Oscar-winning actress Jane Fonda is to be recognised with the American Film Institute's lifetime achievement award.
She follows in the footsteps of her father, Henry Fonda, who was handed the AFI's highest honour in 1978.
Fonda has made more than 40 films, winning Academy Awards for both Klute in 1971 and 1978's Coming Home.
She returned to acting in 2005 after a 15-year hiatus and has recently been seen in HBO drama The Newsroom and as Nancy Regan in Lee Daniels' The Butler.
"Jane Fonda is American film royalty," said chair of the AFI board, Howard Stringer, in a statement.
"A bright light first introduced to the world as the daughter of Henry Fonda, the world watched as she found her own voice and forged her own path as an actor and a cultural icon.
"Today she stands tall among the giants of American film."
Off screen Fonda is well known as a political activist, protesting against the war in Vietnam in the 1970s, and campaigning for other causes such as equal rights and the environment.
The actress was also a prominent figure in the aerobics craze of the 1980s, releasing two dozen workout videos and numerous books.
She received an Emmy nomination earlier this year for her role as Leona Lansing in Aaron Sorkin drama The Newsroom, which also stars Jeff Daniels and Emily Mortimer.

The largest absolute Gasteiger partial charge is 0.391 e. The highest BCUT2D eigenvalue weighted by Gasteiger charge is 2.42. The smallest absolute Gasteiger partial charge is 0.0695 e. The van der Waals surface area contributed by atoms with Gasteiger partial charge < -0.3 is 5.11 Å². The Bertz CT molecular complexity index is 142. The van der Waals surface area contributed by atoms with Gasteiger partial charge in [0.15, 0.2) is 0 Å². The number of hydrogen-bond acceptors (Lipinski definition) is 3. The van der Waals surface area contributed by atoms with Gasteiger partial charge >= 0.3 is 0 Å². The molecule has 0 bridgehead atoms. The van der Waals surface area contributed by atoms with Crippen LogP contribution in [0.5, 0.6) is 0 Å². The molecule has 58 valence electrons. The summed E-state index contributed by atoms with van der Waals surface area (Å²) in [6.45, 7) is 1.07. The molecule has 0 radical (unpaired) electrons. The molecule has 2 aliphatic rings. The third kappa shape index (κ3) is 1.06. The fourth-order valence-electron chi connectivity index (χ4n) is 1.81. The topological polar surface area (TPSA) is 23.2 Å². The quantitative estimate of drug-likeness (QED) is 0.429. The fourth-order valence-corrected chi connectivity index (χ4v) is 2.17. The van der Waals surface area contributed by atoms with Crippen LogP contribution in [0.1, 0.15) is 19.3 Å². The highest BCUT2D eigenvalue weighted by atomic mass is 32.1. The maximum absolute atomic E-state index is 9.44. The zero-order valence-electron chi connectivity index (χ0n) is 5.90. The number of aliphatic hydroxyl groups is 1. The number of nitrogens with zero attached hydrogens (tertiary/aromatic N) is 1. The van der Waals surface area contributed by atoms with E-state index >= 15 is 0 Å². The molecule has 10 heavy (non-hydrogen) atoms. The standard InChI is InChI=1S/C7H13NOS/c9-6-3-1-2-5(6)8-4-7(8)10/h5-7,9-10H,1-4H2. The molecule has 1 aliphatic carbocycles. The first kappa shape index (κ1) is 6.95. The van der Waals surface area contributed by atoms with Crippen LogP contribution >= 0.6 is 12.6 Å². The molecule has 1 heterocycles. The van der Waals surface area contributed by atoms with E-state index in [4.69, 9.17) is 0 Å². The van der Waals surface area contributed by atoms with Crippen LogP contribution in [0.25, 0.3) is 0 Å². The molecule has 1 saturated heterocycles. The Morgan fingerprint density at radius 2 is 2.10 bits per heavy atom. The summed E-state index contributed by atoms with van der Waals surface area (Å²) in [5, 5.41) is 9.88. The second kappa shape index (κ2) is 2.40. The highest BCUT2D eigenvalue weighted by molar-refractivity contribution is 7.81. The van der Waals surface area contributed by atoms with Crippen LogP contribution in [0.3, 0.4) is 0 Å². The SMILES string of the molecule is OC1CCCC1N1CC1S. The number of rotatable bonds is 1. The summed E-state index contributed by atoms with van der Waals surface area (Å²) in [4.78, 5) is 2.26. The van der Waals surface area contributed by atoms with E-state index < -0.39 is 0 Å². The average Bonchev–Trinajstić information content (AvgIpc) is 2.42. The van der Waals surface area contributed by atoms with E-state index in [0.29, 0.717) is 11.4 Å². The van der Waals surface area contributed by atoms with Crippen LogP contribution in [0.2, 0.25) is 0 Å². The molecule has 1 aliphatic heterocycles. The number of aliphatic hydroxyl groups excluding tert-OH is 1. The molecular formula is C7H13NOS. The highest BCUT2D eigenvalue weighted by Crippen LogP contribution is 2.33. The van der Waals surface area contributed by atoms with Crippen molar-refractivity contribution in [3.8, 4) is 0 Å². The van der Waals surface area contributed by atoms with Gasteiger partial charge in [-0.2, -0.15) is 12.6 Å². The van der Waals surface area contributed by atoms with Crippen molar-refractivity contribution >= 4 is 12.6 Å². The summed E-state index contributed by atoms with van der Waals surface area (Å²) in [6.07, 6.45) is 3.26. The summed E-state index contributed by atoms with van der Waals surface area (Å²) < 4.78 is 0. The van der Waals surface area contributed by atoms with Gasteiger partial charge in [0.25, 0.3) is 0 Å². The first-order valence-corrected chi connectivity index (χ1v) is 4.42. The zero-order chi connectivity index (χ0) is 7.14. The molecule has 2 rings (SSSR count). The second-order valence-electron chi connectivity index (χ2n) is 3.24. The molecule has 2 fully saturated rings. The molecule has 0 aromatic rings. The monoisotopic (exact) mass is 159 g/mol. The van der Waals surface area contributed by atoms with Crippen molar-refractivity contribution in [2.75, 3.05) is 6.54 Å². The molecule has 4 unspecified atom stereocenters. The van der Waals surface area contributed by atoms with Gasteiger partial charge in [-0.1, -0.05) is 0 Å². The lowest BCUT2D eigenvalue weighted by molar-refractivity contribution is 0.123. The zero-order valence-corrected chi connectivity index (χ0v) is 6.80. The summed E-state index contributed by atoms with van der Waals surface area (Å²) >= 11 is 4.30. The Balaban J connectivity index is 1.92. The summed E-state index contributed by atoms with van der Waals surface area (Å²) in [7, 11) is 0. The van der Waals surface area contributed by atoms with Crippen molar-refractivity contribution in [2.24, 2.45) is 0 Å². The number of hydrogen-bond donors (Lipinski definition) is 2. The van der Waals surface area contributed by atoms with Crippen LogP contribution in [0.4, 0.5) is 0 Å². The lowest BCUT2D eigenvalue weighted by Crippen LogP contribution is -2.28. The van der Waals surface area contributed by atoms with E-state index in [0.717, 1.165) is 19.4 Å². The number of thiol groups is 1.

Her autobiography, My Life So Far, topped the New York Times bestseller list.
The Fondas are the first father and daughter to both be recognised by the AFI, although several other families have received double honours, including father and son Kirk and Michael Douglas and brother and sister Warren Beatty and Shirley MacLaine.
Fonda made her film debut in 1960 comedy Tall Story but it was her performance in 1969 depression-era drama They Shoot Horses, Don't They? that earned her her first Oscar nomination.
The actress, whose other film credits include Barbarella, The China Syndrome and The Morning After, will be presented with the honour at a gala ceremony in Los Angeles next year.